Struggling with Love Relationships: When Your Partner Becomes the Enemy

Aug 21, 2014 by Colleen Kelly

Colleen Kelly MFTHave you ever wondered how a love relationship can feel so good, and at other times “hurt so bad?” Being in love is a magical feeling. When we’re in love we feel good inside and our world looks a little brighter. Simple pleasures are heightened because we are sharing them with someone we love. At times like this it can seem that our partner can do no wrong.

But what about when love goes awry? What happens when we feel let down, exasperated, hurt, slighted, ignored, misunderstood or criticized by our partner? This can be very frustrating and disheartening.  If these issues are not worked through, or we feel that we can’t talk about them, then they go “underground” and, over time, can lead to a chasm in the relationship. Those loving feelings we once had with our partner are held hostage by our hurts and resentments. Sometimes we are not even aware that this is occurring. Or perhaps there are attempts made to repair these hurts, but they end up in a fight, with both members of the couple feeling worse off.  It can be hard to know what to do with this hurt.

In a struggle to deal with these painful feelings, we often reflexively blame the other person for our hurts. When we blame and criticize, we can feel more powerful and in control than when we’re hurt or vulnerable. Anger can help to nurse our wounds. Another strategy to deal with hurts is to numb out, move away from our partner, or get busy with work or other friends and activities.

In these cases, we try to minimize conflict; we’ll do anything to avoid an argument, or our partner’s criticism, anger or demands. With no way to hear or understand the other person’s side, we are left with pat answers to the problem that are centered around the other person needing to change in some way that is beneficial to us and our needs. This can lead to us shutting down and giving up if we feel the other person won’t listen/understand, or we can end up walking around angry and resentful.

We can get stuck blaming the other person for the difficulty and, over time, come to believe that our partner, deep down, is inconsiderate, cut off, impenetrable, critical, demanding, etc. These attributions lay in stark contrast to the loving feelings we once had. It can be incredibly painful to be on the receiving end of these negative attributions.  At the same time, blaming the other can lead us to feeling in control and maybe even righteous, yet in the end, it leaves us alone. Another strategy to deal with the difficulty is to evade or run from the problem. This can protect us for the moment, but it doesn’t help restore love in the relationship.

coupleAs a couples therapist, I see the above scenarios all the time. What I hear in my consulting room is, “If that other person would only change X behavior, or be more Y, then our problems would be solved!”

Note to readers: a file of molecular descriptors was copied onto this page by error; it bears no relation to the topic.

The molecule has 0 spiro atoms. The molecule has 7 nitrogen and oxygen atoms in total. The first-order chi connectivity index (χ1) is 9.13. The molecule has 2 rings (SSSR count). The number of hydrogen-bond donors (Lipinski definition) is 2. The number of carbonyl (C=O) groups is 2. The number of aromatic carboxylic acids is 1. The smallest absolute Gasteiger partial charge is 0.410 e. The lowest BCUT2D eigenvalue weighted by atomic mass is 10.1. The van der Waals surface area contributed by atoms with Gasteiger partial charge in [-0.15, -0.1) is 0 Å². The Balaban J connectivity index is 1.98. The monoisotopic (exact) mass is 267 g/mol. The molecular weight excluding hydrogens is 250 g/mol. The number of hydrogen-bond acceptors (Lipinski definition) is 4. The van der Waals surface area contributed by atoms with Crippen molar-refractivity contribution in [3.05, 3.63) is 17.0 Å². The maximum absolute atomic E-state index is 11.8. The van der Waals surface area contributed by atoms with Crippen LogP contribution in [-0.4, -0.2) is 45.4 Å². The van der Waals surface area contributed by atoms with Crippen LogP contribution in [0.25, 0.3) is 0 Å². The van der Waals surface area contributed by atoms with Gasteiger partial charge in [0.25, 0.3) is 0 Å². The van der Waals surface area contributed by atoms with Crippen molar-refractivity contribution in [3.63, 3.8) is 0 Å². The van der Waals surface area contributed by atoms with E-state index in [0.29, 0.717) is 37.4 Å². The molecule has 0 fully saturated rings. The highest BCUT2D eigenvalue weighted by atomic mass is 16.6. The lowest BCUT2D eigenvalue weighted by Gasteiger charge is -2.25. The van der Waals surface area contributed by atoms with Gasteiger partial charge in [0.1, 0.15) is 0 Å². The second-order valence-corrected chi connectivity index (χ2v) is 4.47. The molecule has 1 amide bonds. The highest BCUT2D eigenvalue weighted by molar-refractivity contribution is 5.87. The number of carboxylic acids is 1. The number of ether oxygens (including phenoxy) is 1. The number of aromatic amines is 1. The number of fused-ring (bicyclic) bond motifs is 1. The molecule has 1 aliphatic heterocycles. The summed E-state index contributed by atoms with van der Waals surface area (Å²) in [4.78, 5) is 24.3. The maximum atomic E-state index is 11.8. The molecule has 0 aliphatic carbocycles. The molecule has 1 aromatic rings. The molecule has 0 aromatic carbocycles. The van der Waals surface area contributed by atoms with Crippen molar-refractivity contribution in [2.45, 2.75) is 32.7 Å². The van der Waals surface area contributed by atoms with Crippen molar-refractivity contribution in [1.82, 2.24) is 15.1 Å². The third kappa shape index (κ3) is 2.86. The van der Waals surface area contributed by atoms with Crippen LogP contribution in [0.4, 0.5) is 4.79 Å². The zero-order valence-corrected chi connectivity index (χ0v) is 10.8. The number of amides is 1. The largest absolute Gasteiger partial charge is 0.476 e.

On the surface, this may seem like a perfectly reasonable way of viewing the situation. However, blaming usually leads to shaming the other. And once a person is shamed, they stop being responsive to the issue at hand or to the other person. Shame and hurt can also lead to the other pushing back or evading and shutting down because the conflict is just too painful to face. Addressing difficulties in these ways ultimately sets the relationship up for further struggle and distress.

How then do we address these hurts sensitively in a way that leads to positive change that helps a couple to navigate their way back to a loving connection?

Fortunately, there are answers to these problems. We now have decades of research and study on how to help relationships in distress. We know what leads to a responsive, loving connection, and what gets in the way of that love flourishing.

The good news is, no one has to be “the bad guy.” There is an approach for couples, called Emotionally Focused Therapy (“EFT”), which is based on this research.  EFT helps a couple create a safe, protected space to deal with these hurts. We all struggle with our relationships from time to time. The sad part is that many couples are not aware of resources like EFT, so they don’t get the support they need to help them find a way back to love. The healing process of EFT helps couples to repair their bond and find a way back to a loving connection.

In the coming months, I’ll be authoring a series of articles to illustrate EFT at work, powerfully demonstrating how couples are overcoming common relational issues and challenges to repair hurts and revive loving connections. You’ll read how couples can move from distress to a more deeply satisfying relationship, one that helps them to thrive both individually and together as a couple.

Couples need not give up or settle. There is help out there and it can lead to a more meaningful, satisfying and loving partnership.  All that’s required is to risk, reach out and invest in the relationship.



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